I've just finished my reading of another inmate's Razor Wire
September - November 2000, and I'm writing to laud your publication
and to request that a free issue be sent to the names I've listed
at the conclusion of this letter. I'm currently incarcerated
by the BOP at FPC Nellis and enrolled in RDAP; it's been a long
and winding journey, but it's almost over for me - April 2001!
I want to thank all the wonderful, caring people who help build
TNC to enlighten the citizens of our once free nation about the
erosion of their freedoms caused by the hoax the government calls
"The War on Drugs".
The media has helped escalate our police-state mentality with
its sensationalized coverage of the violence that occurs when
gangsters make a profit off peoples' vices. It's great for ratings,
and then our "tough on crime" lawmakers use this to
convince the nation that more laws and stricter enforcement are
necessary. There are over 3 million books of laws in the library
of congress! Still think it's a free country?
Add to all these evolving laws the evolving and/or regressing
mindsets of governmental agencies: FBI, DEA, BATF, IRS, INS,
EPA, etc. who feel they need at least 12 heavily armed combat
ready agents to arrest any one person they target as a dealer
or part of a conspiracy. Our government is no longer capable
of resolving a custody case without the presence of 100 plus
stormtroopers and support teams! We are teetering precariously
close to a true police state, and yet way too many in the public
still seem unaware and undisturbed by this development.
Sincerely, Greg Villalva
Dear Razor Wire
Please send me the next issue. I hear it's hot! I will be sending
you a donation soon. Thanks.
Very truly yours, Charles Michael Kee, prisoner of the
My name is Garald Alexander. I am currently incarcerated at
Walton Correctional Institution in Florida. I am serving a natural
life sentence, although I am not in prison for any drug laws,
I have been receiving the Razor Wire for a little over two years,
I really enjoy the newspaper, and I pass it on to help educate
As I write this letter I would very much like to comment on the
wonderful job of staff, editors, printers, and the rest of the
people that make the Razor Wire possible. KEEP UP THE GOOD WORK!
Oh, and by the way, whatever happened to Coalition for Prisoner's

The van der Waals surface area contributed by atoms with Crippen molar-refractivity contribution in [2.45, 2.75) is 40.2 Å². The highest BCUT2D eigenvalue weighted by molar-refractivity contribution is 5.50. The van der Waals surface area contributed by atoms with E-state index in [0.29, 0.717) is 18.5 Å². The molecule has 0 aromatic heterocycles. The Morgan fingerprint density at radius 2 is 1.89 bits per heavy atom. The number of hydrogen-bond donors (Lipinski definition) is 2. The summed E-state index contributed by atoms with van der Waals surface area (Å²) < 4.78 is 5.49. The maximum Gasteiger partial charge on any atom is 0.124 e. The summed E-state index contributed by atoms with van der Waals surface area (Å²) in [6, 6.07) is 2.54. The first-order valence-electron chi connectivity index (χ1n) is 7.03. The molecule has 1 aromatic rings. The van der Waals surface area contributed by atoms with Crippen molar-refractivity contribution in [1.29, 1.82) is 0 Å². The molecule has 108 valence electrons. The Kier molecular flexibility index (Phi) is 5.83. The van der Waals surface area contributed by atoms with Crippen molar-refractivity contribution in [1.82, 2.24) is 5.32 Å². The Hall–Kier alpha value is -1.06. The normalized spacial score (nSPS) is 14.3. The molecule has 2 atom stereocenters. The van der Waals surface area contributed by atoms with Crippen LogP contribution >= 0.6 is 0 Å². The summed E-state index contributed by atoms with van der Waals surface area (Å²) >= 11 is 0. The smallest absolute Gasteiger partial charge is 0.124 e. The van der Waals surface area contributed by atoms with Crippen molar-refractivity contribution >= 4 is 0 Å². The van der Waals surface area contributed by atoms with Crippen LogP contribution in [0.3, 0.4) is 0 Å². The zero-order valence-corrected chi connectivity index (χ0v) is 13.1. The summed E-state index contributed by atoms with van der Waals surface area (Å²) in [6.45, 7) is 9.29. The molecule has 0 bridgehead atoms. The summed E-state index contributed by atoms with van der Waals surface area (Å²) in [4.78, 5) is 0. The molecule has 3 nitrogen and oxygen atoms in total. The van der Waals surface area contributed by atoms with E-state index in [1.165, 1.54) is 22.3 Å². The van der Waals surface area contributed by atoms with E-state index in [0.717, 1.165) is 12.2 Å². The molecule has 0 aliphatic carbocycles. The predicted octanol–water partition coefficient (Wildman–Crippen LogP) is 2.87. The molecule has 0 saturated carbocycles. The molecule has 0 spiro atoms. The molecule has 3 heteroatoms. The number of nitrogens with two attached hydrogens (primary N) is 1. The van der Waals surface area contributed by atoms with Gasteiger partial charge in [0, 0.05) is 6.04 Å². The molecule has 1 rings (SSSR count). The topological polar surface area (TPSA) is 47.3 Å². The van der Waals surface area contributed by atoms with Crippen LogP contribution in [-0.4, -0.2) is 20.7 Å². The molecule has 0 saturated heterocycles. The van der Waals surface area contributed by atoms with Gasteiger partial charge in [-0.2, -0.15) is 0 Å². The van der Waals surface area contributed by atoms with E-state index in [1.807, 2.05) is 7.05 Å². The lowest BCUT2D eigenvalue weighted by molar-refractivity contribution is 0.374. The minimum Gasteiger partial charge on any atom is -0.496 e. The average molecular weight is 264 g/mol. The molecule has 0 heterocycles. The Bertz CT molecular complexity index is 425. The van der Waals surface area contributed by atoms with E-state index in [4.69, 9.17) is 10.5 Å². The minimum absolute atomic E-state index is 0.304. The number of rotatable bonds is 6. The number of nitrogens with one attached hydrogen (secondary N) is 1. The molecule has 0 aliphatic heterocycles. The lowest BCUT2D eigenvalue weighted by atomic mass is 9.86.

Right's newsletters? That's how I found out about your newspaper,
through them. I only wish I could send money or stamps or some
kind of donation. But here are some Jubilee Justice Petitions;
I will continue to do all that I possibly can in support of the
Sincerely, Garald Alexander, Prisoner of the drug war
I just received the latest issue of The November Coalition's
Razor Wire, and as usual you folks have done a wonderful job
of presenting the majority opinion to the masses. I was very
impressed with the turnout of all the vigils across the country
and the participation of the many that came to help and to just
be a part of our struggle.
As usual, the many articles and letters give strength to us in
the inside, and we draw inspiration from the many success stories
that you print. At the heart of this issue were the many letters
from our children out there who need their mothers and fathers
home. It's heartbreaking to read them and then relate without
pain to my two small children at home waiting for me.
I have not written since I lost my son several months ago when
you were so kind to print the poem I had written in his memory.
My heart still aches and always will, but I have resumed the
fight and wanted to send along to you these recent newspaper
clippings taken from the local newspaper to add support to the
ever growing medical problems we are having within the system.
My message to all brothers and sisters who are prisoners of this
so-called war on drugs is take heart and don't give up. Only
losers quit, and only quitters lose.
Gary J. Cates
I'm a federal prisoner at the FCI Forrest City Arkansas under
the care and custody of Janet Reno, Kathleen Hawk-Sawyer, and
Warden Marvin D. Morrison. I was sentenced to prison by the honorable
Jean C. Hamilton, for the Eastern District of Missouri, St. Louis,
on January 18, 1996 for a charge involving methamphetamine; for
10 1/2 grams less than 13 grams, I was given the weight of the
whole conspiracy, which was 10 pounds. I was later resentenced
for one pound from 15 years to 10 years with 5 years-supervised
My offense was a non-violent one and my first drug conviction.
At the time of my arrest/conviction, I was raising a new born
child, 3 month old; my wife left me with the boy to raise, but
I gave my son to my mother to raise, which she was more than
happy to do. Now my mother has less than a year to live. She
has lung cancer, one lung already gone.
I have written to the judge in my case seeking a temporary release.
However, I have not been given a decision on this matter. What
I would like to know is can your Coalition print my letter asking
the judge to release me so I can help care for mother and find
a suitable house for my little boy? I am his sole provider now;
he needs me at his young age, almost 6 years old.
I'm not trying to make my case something complicated; it shouldn't
be construed that way at all; I only want to be there for my
mother, for her remaining days on this earth, step in for her
and find my son a home. Once this is completed, I will be happy
to return to prison to finish out my sentence.
Cordially yours, Gutonu V. Zamarripa, prisoner of the drug
Hello friends, I just wanted to let you know I am still happily
receiving the Razor Wire and continuing to be impressed with
your articles and efforts. It is very encouraging to realize